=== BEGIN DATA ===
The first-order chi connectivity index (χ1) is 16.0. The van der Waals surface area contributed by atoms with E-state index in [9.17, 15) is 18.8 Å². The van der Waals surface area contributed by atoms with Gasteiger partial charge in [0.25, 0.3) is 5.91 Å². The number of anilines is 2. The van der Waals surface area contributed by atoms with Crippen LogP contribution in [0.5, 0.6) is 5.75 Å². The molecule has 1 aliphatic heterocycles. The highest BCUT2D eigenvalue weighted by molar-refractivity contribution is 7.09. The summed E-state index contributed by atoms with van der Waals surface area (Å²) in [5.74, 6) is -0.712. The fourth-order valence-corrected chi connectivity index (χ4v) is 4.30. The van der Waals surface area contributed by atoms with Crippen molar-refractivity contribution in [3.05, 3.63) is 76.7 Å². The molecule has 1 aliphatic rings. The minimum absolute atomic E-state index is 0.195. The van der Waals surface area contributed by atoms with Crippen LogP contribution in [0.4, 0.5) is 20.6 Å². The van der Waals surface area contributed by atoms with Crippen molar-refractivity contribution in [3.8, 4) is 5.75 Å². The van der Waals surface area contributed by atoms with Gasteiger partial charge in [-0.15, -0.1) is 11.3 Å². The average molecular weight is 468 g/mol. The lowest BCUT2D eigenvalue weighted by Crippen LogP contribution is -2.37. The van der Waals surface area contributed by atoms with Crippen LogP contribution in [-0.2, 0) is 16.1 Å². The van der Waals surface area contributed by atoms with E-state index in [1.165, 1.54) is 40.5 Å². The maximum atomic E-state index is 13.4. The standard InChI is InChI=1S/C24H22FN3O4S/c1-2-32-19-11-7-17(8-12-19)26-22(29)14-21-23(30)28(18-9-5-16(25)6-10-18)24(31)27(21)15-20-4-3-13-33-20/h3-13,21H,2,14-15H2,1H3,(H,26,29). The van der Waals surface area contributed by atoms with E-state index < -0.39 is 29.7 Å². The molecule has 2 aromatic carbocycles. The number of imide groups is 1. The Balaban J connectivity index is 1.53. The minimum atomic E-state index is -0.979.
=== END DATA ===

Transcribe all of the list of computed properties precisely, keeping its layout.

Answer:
The first-order chi connectivity index (χ1) is 16.0. The van der Waals surface area contributed by atoms with E-state index in [9.17, 15) is 18.8 Å². The van der Waals surface area contributed by atoms with Gasteiger partial charge in [0.25, 0.3) is 5.91 Å². The number of anilines is 2. The van der Waals surface area contributed by atoms with Crippen LogP contribution in [0.5, 0.6) is 5.75 Å². The molecule has 1 aliphatic heterocycles. The highest BCUT2D eigenvalue weighted by molar-refractivity contribution is 7.09. The summed E-state index contributed by atoms with van der Waals surface area (Å²) in [5.74, 6) is -0.712. The fourth-order valence-corrected chi connectivity index (χ4v) is 4.30. The van der Waals surface area contributed by atoms with Crippen molar-refractivity contribution in [3.05, 3.63) is 76.7 Å². The molecule has 1 aliphatic rings. The minimum absolute atomic E-state index is 0.195. The van der Waals surface area contributed by atoms with Crippen LogP contribution in [0.4, 0.5) is 20.6 Å². The van der Waals surface area contributed by atoms with Crippen molar-refractivity contribution in [3.8, 4) is 5.75 Å². The van der Waals surface area contributed by atoms with Gasteiger partial charge in [-0.15, -0.1) is 11.3 Å². The average molecular weight is 468 g/mol. The lowest BCUT2D eigenvalue weighted by Crippen LogP contribution is -2.37. The van der Waals surface area contributed by atoms with Crippen LogP contribution in [-0.2, 0) is 16.1 Å². The van der Waals surface area contributed by atoms with E-state index in [1.165, 1.54) is 40.5 Å². The maximum atomic E-state index is 13.4. The standard InChI is InChI=1S/C24H22FN3O4S/c1-2-32-19-11-7-17(8-12-19)26-22(29)14-21-23(30)28(18-9-5-16(25)6-10-18)24(31)27(21)15-20-4-3-13-33-20/h3-13,21H,2,14-15H2,1H3,(H,26,29). The van der Waals surface area contributed by atoms with E-state index < -0.39 is 29.7 Å². The molecule has 2 aromatic carbocycles. The number of imide groups is 1. The Balaban J connectivity index is 1.53. The minimum atomic E-state index is -0.979.